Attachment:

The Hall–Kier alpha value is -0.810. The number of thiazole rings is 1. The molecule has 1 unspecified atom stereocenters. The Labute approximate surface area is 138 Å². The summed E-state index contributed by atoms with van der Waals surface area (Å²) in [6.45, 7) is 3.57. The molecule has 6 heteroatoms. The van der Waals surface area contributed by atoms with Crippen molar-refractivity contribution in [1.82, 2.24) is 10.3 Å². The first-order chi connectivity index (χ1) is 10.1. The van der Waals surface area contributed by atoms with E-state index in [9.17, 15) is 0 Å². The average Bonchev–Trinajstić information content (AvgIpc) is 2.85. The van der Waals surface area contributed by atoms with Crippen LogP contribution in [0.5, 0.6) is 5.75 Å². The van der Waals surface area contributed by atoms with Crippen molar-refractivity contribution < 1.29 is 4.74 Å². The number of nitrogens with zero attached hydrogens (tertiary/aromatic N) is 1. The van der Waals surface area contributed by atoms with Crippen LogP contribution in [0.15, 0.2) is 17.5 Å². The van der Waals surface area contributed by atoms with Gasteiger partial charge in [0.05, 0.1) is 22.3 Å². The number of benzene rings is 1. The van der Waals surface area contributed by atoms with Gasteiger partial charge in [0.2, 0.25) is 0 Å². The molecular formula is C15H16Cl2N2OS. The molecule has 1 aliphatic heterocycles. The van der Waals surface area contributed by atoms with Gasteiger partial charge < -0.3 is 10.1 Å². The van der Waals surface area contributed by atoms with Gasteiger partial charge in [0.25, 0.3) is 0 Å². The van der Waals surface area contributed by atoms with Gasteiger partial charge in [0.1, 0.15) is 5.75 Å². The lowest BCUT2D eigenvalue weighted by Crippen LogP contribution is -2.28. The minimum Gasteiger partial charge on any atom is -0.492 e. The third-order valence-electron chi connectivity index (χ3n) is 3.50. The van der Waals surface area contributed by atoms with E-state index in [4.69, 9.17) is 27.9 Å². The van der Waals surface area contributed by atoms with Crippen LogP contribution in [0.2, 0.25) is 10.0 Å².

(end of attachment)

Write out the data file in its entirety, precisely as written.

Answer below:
The Hall–Kier alpha value is -0.810. The number of thiazole rings is 1. The molecule has 1 unspecified atom stereocenters. The Labute approximate surface area is 138 Å². The summed E-state index contributed by atoms with van der Waals surface area (Å²) in [6.45, 7) is 3.57. The molecule has 6 heteroatoms. The van der Waals surface area contributed by atoms with Crippen molar-refractivity contribution in [1.82, 2.24) is 10.3 Å². The first-order chi connectivity index (χ1) is 10.1. The van der Waals surface area contributed by atoms with E-state index in [9.17, 15) is 0 Å². The average Bonchev–Trinajstić information content (AvgIpc) is 2.85. The van der Waals surface area contributed by atoms with Crippen LogP contribution in [0.5, 0.6) is 5.75 Å². The van der Waals surface area contributed by atoms with Crippen molar-refractivity contribution < 1.29 is 4.74 Å². The number of nitrogens with zero attached hydrogens (tertiary/aromatic N) is 1. The van der Waals surface area contributed by atoms with Crippen LogP contribution in [0.15, 0.2) is 17.5 Å². The van der Waals surface area contributed by atoms with Gasteiger partial charge in [0.05, 0.1) is 22.3 Å². The number of benzene rings is 1. The van der Waals surface area contributed by atoms with Gasteiger partial charge in [0.2, 0.25) is 0 Å². The molecular formula is C15H16Cl2N2OS. The molecule has 1 aliphatic heterocycles. The van der Waals surface area contributed by atoms with Gasteiger partial charge < -0.3 is 10.1 Å². The van der Waals surface area contributed by atoms with Gasteiger partial charge in [0.25, 0.3) is 0 Å². The van der Waals surface area contributed by atoms with Gasteiger partial charge in [0.1, 0.15) is 5.75 Å². The lowest BCUT2D eigenvalue weighted by Crippen LogP contribution is -2.28. The minimum Gasteiger partial charge on any atom is -0.492 e. The third-order valence-electron chi connectivity index (χ3n) is 3.50. The van der Waals surface area contributed by atoms with E-state index in [4.69, 9.17) is 27.9 Å². The van der Waals surface area contributed by atoms with Crippen LogP contribution in [0.2, 0.25) is 10.0 Å².